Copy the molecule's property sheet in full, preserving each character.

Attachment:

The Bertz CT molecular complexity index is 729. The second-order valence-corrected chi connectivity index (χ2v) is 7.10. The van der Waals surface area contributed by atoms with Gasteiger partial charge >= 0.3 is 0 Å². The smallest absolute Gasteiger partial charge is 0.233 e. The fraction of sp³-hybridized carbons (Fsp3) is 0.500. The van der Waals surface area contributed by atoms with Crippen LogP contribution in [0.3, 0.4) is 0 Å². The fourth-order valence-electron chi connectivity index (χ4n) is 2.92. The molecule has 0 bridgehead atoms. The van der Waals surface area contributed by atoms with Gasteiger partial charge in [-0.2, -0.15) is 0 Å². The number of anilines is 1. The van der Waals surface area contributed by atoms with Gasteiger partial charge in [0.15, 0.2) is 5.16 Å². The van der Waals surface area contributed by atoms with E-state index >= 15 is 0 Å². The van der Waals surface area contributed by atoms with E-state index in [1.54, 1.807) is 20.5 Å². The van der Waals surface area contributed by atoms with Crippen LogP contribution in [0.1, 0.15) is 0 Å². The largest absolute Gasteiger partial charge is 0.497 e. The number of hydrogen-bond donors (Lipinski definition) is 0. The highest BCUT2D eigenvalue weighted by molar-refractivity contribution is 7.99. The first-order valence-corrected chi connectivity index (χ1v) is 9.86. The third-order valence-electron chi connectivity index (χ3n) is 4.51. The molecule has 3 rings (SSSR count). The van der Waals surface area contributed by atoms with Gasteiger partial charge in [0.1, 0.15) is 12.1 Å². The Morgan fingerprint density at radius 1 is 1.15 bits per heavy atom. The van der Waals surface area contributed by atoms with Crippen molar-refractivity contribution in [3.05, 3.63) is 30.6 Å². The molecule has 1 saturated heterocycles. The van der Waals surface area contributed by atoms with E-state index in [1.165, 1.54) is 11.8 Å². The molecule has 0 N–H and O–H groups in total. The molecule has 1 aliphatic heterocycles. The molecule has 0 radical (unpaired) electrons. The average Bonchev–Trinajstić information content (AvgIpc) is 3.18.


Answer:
The Bertz CT molecular complexity index is 729. The second-order valence-corrected chi connectivity index (χ2v) is 7.10. The van der Waals surface area contributed by atoms with Gasteiger partial charge >= 0.3 is 0 Å². The smallest absolute Gasteiger partial charge is 0.233 e. The fraction of sp³-hybridized carbons (Fsp3) is 0.500. The van der Waals surface area contributed by atoms with Crippen LogP contribution in [0.3, 0.4) is 0 Å². The fourth-order valence-electron chi connectivity index (χ4n) is 2.92. The molecule has 0 bridgehead atoms. The van der Waals surface area contributed by atoms with Gasteiger partial charge in [-0.2, -0.15) is 0 Å². The number of anilines is 1. The van der Waals surface area contributed by atoms with Gasteiger partial charge in [0.15, 0.2) is 5.16 Å². The van der Waals surface area contributed by atoms with E-state index >= 15 is 0 Å². The van der Waals surface area contributed by atoms with E-state index in [1.54, 1.807) is 20.5 Å². The van der Waals surface area contributed by atoms with Crippen LogP contribution in [0.1, 0.15) is 0 Å². The largest absolute Gasteiger partial charge is 0.497 e. The number of hydrogen-bond donors (Lipinski definition) is 0. The highest BCUT2D eigenvalue weighted by molar-refractivity contribution is 7.99. The first-order valence-corrected chi connectivity index (χ1v) is 9.86. The third-order valence-electron chi connectivity index (χ3n) is 4.51. The molecule has 3 rings (SSSR count). The van der Waals surface area contributed by atoms with Gasteiger partial charge in [0.1, 0.15) is 12.1 Å². The Morgan fingerprint density at radius 1 is 1.15 bits per heavy atom. The van der Waals surface area contributed by atoms with Crippen molar-refractivity contribution in [3.05, 3.63) is 30.6 Å². The molecule has 1 saturated heterocycles. The van der Waals surface area contributed by atoms with E-state index in [1.165, 1.54) is 11.8 Å². The molecule has 0 N–H and O–H groups in total. The molecule has 1 aliphatic heterocycles. The molecule has 0 radical (unpaired) electrons. The average Bonchev–Trinajstić information content (AvgIpc) is 3.18.